That upstart Upstart

Patrick Goetz pgoetz at
Mon Jun 29 21:11:53 UTC 2009

(Apologies in advance for the length of this message -- if you don't 
care about order and manner in which system daemons are launched, please 
invoke the Delete key operator immediately.)

Everyone knows the canonical (no pun intended) unix interview question, 

  Q: how many processes does the kernel start on boot?
  A: Only one -- init

Apparently this isn't necessarily true any more, or soon won't be?  I 
usually don't dig into random subsystems until something fails.  In this 
case, I recently found out that my coworker had "fixed" an autofs 
startup timing problem in our 8.04 rollout by simply inserting a few 
sleep loops into the autofs init script.  This hack was no longer 
working in 9.04, which we're testing now (not to mention dramatically 
increased boot times).  Since autofs is a core system service, I 
suggested that he contact Canonical support and let them know that there 
is a problem; i.e. as installed by default, autofs fails to start.  The 
support technician who got back to us made a number of comments about 
how processes are launched which were simply wrong.  At this point, 
Houston: we have a problem.  The Ubuntu tech staff isn't even clear on 
how daemons are launched at startup.

So, this brings us to upstart, the init replacement.  After a couple of 
days of looking through both the on-line documentation I could find 
( and the actual 
installed files  I find that I still have more than a number of 
questions about how this is supposed to work currently and in the 
future, as alluded to in this snippet from something posted to one of 
the ubuntu devel lists:

    > Date: Fri, 26 Jun 2009 14:55:16 -0500
    > From: Robbie Williamson <robbie at>
    > Subject: Debian/Ubuntu Boot Performance Sprint Summary

    <snip/>Scott James Remnant stated that he expects to have the
    entire Ubuntu boot sequence transitioned over to upstart
    by 10.04, with some work already planned for the 9.10 cycle.<snip/>

1. the previously referenced site says that jobs files are placed in 
/etc/init/jobs.d; actually, they seem to be in /etc/event.d -- what's up 
with that?

lizard:~~$ which init
lizard:~~$ dpkg -S /sbin/init
upstart: /sbin/init

So, I'm confused:  is init still being used, or what?  /etc/inittab  no 
longer exists in 9.04/9.10, and the jobs in /etc/event.d follow the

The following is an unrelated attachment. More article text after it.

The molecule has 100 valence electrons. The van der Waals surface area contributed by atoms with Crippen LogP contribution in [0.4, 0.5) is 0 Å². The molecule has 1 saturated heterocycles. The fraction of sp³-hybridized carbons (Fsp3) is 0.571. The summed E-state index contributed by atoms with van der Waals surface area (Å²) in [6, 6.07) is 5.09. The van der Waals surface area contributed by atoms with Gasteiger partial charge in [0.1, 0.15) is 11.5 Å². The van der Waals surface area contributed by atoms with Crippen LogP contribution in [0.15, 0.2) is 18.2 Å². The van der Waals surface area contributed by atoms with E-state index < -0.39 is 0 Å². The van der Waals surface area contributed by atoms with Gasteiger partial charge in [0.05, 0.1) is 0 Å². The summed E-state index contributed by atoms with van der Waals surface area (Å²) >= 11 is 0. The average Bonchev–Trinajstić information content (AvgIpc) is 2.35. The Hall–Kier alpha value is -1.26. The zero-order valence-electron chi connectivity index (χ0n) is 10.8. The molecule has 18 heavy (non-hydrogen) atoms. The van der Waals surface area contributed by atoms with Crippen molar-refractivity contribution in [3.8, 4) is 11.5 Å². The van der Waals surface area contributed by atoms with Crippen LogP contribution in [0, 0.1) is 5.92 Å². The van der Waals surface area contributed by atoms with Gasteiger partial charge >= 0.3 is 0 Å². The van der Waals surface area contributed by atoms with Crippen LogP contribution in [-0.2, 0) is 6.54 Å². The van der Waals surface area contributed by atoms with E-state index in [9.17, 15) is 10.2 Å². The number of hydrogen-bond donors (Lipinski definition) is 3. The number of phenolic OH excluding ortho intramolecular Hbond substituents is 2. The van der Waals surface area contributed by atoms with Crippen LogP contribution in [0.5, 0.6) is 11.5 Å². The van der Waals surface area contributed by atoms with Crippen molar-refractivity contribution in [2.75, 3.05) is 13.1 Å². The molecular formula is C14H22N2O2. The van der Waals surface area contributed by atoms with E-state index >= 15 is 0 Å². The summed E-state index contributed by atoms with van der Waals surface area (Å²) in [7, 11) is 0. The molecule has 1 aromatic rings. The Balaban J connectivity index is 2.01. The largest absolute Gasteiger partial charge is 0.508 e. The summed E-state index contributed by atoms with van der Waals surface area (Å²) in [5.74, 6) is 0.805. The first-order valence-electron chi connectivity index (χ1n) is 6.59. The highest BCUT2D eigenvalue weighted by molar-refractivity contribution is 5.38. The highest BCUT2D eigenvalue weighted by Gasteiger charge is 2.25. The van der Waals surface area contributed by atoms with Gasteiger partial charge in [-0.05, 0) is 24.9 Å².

event driven model outlined in the documentation, however there is still 
an init executable.  Is this init an upstarted init?  There don't appear 
to be any other candidate executables in the upstart package.

3. There's much discussion about improving the startup system by moving 
to an event driven model.  The current implementation in 9.04/9.10alpha 
simply mimics System-V init.  OK, this is transitional, but how are we 
going to get from A to B?  Package implementers are not getting 
initialization scripts right now (e.g. autofs), what's the plan for 
rolling out a new event-driven system and how is it going to work?

4. Related: The concept of run levels is fairly useful, and the core 
concept in System-V init.  Are run levels going to go way under full 
upstart implementation?  If so, how will the system distinguish between, 
say, a maintenance single-user boot and what is currently rc2?  And if 
run levels are not going away, how is process of startinɡ system daemons 
going to be event driven in any meaningful way?

5. Even after reading through the "Getting Started" page twice, the 
implementation under 9.04 is still confusing.  For example, to quote 
Getting Started: "You list the events you want to start your job with 
start on, and the events that stop your job with stop on."  OK, fair 
enough.  However, here is /etc/event.d/rcS:

    start on startup

    stop on runlevel

    console output
       runlevel --set S >/dev/null || true


       exec /etc/init.d/rcS
    end script

Doesn't this mean that rcS is stopped before /etc/init.d/rcS is ever 
exec'd, since the runlevel is set before the script is run?  In 
particular, when exactly does the runlevel event stop the script? 
Clearly after the rcS script is exec'd (otherwise none of the goodies in 
/etc/rc2.d would ever get started), but this needs to be documented much 
more carefully, since not every case will be this clear cut.  Again, 
package implementors can't get the timing down right now under System-V 
init.  This is going to turn into complete pandemonium if the 
termination of events is ill-defined.

6. "If you're using the example jobs, you will also have runlevel X 
events, where X is one of 0–6 or S. Jobs will be run alongside the init 
scripts for that runlevel."
Presumably this means in an event driven model, user-installed jobs are 
triggered in parallel with runlevel events?  Otherwise:  Um, what?

7. Finally, is there better documentation available, say something in 
between and slogging 
through the actual source code?

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